Astronomy: Exploring the Universe

Course Overview

Units at a glance

Day turns into night, and Summer turns into Fall. Why do we experience these predictable changes on Earth? In this introductory unit of Astronomy I, we will explore the systems and interactions between the Sun, Earth, and Moon. You will learn how the Earth’s motion in space causes us to experience days, nights, and seasons in a cyclic pattern.

In this unit we will take a journey through space and time from the beginning to the end of the universe. Can you think of anything larger or more expansive than the universe? How was the universe created? How is the universe changing? What exactly is our universe made from? These are all questions that scientists have been trying to answer since the idea of a universe was formed in the minds of our earliest cosmologists.

What are stars? Where did they come from? Will stars evolve with time? In this unit you will discover the secrets behind the stars in our night sky. We will solve the mystery behind why and how stars shine. We will explore the characteristics and composition of stars. You will learn how astronomers classify types of stars using the H-R diagram and how stars are identified within the celestial sphere. Finally, we will examine the evolution, or life cycle, of a star from conception to death.

Galaxies are beautiful, majestic, and mysterious places within our universe. Our home in the Milky Way galaxy is a galactic suburb, far from other galaxies. Our Sun is just one of approximately 500 billion stars in our galaxy, meaning that there could possibly be up to 500 billion solar systems, maybe like our own, in the universe. In addition, the Milky Way galaxy is only one of the 50 billion to one trillion galaxies that are thought to exist in our observable universe. Compared with the whole universe, our home, Earth, is like a speck of sand in the largest desert imaginable.

In this unit, we will examine and describe the evolution, organization, distribution, and differences among types of galaxies. You will be able to characterize the movement of galaxies within the universe and describe the properties of our own galaxy, the Milky Way. Finally, we will discover the incredibly mysterious and dark forces that shift and shape galaxies.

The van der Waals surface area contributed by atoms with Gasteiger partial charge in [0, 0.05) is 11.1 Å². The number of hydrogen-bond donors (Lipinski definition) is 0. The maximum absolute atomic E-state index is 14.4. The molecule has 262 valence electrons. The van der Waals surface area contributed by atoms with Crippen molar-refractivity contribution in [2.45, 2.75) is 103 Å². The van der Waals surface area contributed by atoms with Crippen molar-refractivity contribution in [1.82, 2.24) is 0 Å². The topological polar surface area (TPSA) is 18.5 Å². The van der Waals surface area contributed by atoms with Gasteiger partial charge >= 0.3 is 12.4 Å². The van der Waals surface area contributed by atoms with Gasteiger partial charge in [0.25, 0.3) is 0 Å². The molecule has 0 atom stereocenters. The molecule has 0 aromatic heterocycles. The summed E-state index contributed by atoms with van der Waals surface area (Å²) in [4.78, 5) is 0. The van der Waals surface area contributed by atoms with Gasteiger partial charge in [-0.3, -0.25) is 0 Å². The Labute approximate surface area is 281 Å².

The inner planets of our solar system are more closely related than the outer planets of the solar system. These planets are sometimes referred to as terrestrial planets and include Mercury, Venus, Earth, and Mars. Although all of these planets are notably rocky and dense, each one is unique.

In this unit, we will examine the formation of our solar system and describe the unique features of the four inner planets, Mercury, Venus, Earth, and Mars. We will compare and contrast the characteristics of the inner planets. Finally, you will discover the special attributes that make life on Earth possible.

In this unit, we will examine the outer planets, Jupiter, Saturn, Uranus, and Neptune. We’ll learn more about their structure, motion, atmosphere, and moons. We’ll examine what space expeditions, observations, and mathematical predictions are telling us about these distant planets and their roles in our Solar System. Finally, we will learn more about the dwarf planet Pluto and examine the controversy over Pluto’s reclassification as a dwarf planet from its former classification as our Solar System’s ninth planet.

The Sun plays one of the most important roles in our Solar System and certainly life on Earth. In this unit, we will learn more about this closest star to Earth. We’ll discuss the structure and composition of the Sun, including the different layers of the Sun’s atmosphere. We’ll also learn how the Sun creates energy through nuclear fusion and the process by which this takes place. Finally, we’ll learn more about solar weather and the events that take place in and around the Sun, including sunspots, solar flares, and coronal mass ejections.

In this unit, we will examine comets, asteroids and meteors. Although smaller than the Sun, Moon, and planets, these celestial bodies are an important part of our Solar System. They can also produce dramatic visions in the Earth’s skies and have the potential to collide with the Earth. We’ll consider their composition, structure, and function in our Solar System.

Course Highlights

Investigate the life cycles of stars and the fate of our sun.
Explore the universe and galaxies.
Examine new advances in space technology and how scientists are using them.
Learn more about the planets in our solar system.

Why Choose eDynamic Learning?

Hassle-Free LMS Integration

Increase Student Enrollment

Flexible Teacher Implementation

Engage Students

We Recommend These Companion Courses